Parts are getting smaller and the number of industries using microparts is increasing. Micro tool manufacturers are working with OEMs to make micropart production easier. Think about how small glaucoma pumps must be to be implanted on the surface of an eye. Those pumps need to be small enough to do their jobs without impeding normal eye movement. One report from German research firm Fraunhofer EMFT said that its glaucoma pump measures 7 by 7 by 1 cubic mm.
Keeping setup off the shop floor and embracing automation for in-process bend measurement and correction and tool changing can help make build-to-order on a press brake more efficient. Press brake manufacturers have been fine-tuning press brake technology for decades. They have incorporated advances like servo electrics; fixes to eliminate crowning adjustments; and rapid approach and retract speeds to make bends faster.
The combination of robots and lasers can provide flexibility and speed for adding permanent identifiers to parts from very small to very large. Robots can accurately position the parts for laser marking of virtually any information. Almost every part manufactured today must be traceable. From a large part assembled into a defence product to the smallest of bone screws used to put people back together, components need to be identified.
Muck Rack makes it simple to find people, tweets, or articles that mention any name, keyword, company, hashtag etc. We've compiled this guide to help you make the most of your search.
Selecting a term
Start searching tweets, articles from media outlets, articles mentioned in tweets, journalists'
names, titles and bios with some suggested searches:
Companies or Topics (e.g. iPhone, Microsoft)
Phrases (e.g. "cloud computing") — use quotes to keep the terms together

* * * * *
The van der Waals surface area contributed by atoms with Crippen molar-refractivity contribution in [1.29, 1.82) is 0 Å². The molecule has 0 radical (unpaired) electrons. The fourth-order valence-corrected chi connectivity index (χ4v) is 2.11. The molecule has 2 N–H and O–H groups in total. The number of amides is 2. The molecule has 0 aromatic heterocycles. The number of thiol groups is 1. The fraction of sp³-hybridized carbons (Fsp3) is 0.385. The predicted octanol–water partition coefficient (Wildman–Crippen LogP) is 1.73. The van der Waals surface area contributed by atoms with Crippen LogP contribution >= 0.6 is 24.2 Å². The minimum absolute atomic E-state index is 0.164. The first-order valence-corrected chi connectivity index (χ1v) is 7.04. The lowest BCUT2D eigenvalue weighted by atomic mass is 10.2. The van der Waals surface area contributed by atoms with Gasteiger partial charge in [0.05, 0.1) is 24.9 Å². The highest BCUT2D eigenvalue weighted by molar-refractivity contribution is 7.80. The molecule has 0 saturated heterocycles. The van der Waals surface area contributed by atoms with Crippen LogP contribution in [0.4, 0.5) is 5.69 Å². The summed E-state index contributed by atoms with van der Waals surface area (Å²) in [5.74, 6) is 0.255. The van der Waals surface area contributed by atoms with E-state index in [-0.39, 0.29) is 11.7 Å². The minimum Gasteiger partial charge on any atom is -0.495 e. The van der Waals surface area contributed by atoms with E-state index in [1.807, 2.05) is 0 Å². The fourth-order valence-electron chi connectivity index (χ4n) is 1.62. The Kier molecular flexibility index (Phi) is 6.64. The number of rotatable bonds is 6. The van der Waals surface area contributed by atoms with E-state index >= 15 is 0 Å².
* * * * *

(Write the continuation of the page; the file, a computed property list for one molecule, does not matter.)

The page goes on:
Twitter handles (e.g. @username) — returns those who have mentioned or replied to
Names (e.g. "David Pogue")
Hashtags (e.g. #sxsw, #london2012)
Bio details (e.g. vegan, Olympics, father)
Muck Rack's Advanced Search allows for many boolean operators.
Find results that mention multiple specified terms, use AND or
+. For example, ensure each result contains both Elon Musk and Mark Zuckerberg by
searching Obama AND Romney or Obama + Romney.
Use the operators OR or , to broaden your search when you'd like either of
multiple terms to appear in results. (This is the default behavior of our search when no operators
are used.) For example, search for democrat OR republican to find results that refer to
Democrats and/or Republicans.
Use NOT or - to subtract results from your search. For
example, searching Disney will yield results about the Walt Disney Company as well as Walt Disney
World Resort. To exclude mentions of Disney World, search for Disney -World or Disney
When using one of these operators with a phrase, enclose it in quotation marks. For example, you can
find results about smartphones excluding Apple's iPhone 4S by searching smartphone -"iPhone
Exact case matching or punctuation
If you're searching for a brand name or keyword that relies on specific punctuation marks or capitalization, you can
find results that match your exact query by adding matchcase: before the keyword you're searching for, like matchcase:E*TRADE .
Use parentheses to separate multiple
boolean phrases. For example, to find journalists talking about having fun in Disney World or
Disneyland, search for ("disney world" OR disneyland) AND fun.
An asterisk can be used to search for any variation of a root word truncated by the asterisk. For example, searching for admin* will return results for administrator, administration, administer, administered, etc.
A near operator is an AND operator where you can control the distance between the words. You can vary the distance the near operation uses by adding a forward slash and number (between 0-99) such as strawberries NEAR/10 "whipped cream", which means the strawberries must exist within 10 words of "whipped cream".